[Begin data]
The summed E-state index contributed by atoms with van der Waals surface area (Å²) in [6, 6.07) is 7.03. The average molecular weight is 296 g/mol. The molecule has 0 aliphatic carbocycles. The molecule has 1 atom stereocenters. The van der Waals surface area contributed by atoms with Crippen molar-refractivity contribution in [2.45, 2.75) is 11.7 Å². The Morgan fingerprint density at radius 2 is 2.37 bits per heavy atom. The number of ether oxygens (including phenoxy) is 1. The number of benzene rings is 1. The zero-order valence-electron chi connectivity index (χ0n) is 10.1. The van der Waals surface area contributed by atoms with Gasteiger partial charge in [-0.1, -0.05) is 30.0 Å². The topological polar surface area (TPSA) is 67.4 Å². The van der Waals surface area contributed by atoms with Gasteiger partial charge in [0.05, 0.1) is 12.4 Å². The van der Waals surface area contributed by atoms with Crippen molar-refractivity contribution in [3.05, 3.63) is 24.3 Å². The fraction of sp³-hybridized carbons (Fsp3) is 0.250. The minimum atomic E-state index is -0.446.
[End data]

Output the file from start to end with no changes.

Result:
The summed E-state index contributed by atoms with van der Waals surface area (Å²) in [6, 6.07) is 7.03. The average molecular weight is 296 g/mol. The molecule has 0 aliphatic carbocycles. The molecule has 1 atom stereocenters. The van der Waals surface area contributed by atoms with Crippen molar-refractivity contribution in [2.45, 2.75) is 11.7 Å². The Morgan fingerprint density at radius 2 is 2.37 bits per heavy atom. The number of ether oxygens (including phenoxy) is 1. The number of benzene rings is 1. The zero-order valence-electron chi connectivity index (χ0n) is 10.1. The van der Waals surface area contributed by atoms with Gasteiger partial charge in [-0.1, -0.05) is 30.0 Å². The topological polar surface area (TPSA) is 67.4 Å². The van der Waals surface area contributed by atoms with Gasteiger partial charge in [0.05, 0.1) is 12.4 Å². The van der Waals surface area contributed by atoms with Crippen molar-refractivity contribution in [3.05, 3.63) is 24.3 Å². The fraction of sp³-hybridized carbons (Fsp3) is 0.250. The minimum atomic E-state index is -0.446.